Laying a story bare…
By Adam Tonking
Stripped is the story of two sisters, Lillian and Sophie, estranged by the various circumstances of their vastly different lives, and brought back together through tragedy.
Lillian is a lawyer, married to Daniel, good friends with Louise and Jack: she is also dying. Sophie is a stripper, and there are more characters in this story; but what is important is that all of these are played by the one amazing actress.
Caroline Lee, creator of the original text, is the actress at the helm of all these characters in this overwhelming story about the repercussions of death on relationships. While the different characterisations took a while to sink in for the audience, Lee was in complete control the entire time.
She obviously understood each character down to the bone, and presented their individual identities clearly for the audience, managing the different ages, genders, and motivations with grace and apparent ease; in fact, one of the most provocative moments was told from the perspective of Lillian’s husband, Daniel. All this, while allowing the compelling story to unfold before us.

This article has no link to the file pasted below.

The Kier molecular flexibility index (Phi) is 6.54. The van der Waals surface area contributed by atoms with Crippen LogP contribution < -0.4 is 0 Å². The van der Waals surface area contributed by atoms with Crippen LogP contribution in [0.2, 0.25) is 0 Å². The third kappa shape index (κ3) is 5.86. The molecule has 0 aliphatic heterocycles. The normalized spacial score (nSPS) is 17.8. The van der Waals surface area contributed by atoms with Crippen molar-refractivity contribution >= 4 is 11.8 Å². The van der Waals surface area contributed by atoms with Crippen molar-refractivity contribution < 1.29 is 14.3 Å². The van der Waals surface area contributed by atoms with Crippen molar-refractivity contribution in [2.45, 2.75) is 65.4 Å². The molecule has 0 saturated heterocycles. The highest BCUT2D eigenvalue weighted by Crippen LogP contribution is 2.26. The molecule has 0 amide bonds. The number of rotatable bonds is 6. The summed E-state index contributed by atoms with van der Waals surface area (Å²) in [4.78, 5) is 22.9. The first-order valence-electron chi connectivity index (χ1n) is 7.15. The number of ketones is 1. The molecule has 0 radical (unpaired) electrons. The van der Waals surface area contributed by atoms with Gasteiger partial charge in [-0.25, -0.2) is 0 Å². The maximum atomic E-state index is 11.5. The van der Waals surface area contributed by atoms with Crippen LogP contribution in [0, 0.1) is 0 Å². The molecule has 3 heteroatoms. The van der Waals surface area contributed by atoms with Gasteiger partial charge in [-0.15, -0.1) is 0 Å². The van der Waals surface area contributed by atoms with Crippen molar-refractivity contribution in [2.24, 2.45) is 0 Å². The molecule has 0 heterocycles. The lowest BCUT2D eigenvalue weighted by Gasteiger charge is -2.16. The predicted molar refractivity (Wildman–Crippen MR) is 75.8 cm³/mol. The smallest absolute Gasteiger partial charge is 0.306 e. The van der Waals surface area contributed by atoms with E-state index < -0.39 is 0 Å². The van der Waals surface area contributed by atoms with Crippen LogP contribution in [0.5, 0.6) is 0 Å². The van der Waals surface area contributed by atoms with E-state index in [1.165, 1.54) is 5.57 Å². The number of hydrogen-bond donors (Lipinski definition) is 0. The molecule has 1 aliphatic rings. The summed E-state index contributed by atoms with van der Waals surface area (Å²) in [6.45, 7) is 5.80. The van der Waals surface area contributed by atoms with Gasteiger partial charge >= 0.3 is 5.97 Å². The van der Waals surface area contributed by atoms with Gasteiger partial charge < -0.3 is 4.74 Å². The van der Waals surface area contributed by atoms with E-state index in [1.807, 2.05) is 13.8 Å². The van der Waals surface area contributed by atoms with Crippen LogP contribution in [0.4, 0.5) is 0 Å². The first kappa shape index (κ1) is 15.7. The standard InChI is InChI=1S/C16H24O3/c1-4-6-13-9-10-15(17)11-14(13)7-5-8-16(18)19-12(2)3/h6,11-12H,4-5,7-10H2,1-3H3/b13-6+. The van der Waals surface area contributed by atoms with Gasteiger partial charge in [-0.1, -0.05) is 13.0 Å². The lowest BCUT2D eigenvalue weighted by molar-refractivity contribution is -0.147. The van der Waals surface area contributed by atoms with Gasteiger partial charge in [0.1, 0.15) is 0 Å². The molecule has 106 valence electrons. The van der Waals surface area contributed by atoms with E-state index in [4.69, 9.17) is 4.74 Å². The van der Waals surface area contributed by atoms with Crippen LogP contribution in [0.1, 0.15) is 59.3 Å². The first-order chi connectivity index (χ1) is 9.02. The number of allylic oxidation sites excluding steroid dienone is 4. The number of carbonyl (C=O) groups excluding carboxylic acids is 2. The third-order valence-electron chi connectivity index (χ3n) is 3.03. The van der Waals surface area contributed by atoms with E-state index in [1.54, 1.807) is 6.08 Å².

In spite of the subject matter, the script never became manipulative, melodramatic, or clichéd. Rather, it remained conversational and deeply personal throughout. I did feel at times that this conversational tone clashed with Lee’s often declamatory style of speech, and with Laurence Strangio’s restrained direction which occasionally seemed too stylised.
I suspect that these choices were made to clear any extraneous clutter for an audience required to keep up with the complexity of shifting narrative perspectives, however I felt that it created a barrier between the audience and the characters, forcing the audience to sympathise rather than empathise.
But that is ultimately a small detraction, in what is otherwise a masterful performance of a challenging and powerful piece.
Stripped is on at La Mama Theatre, 205 Faraday Street, Carlton, from Wednesday 7th March till Sunday 18th March. Bookings at www.lamama.com.au or by calling 03 9347 6142.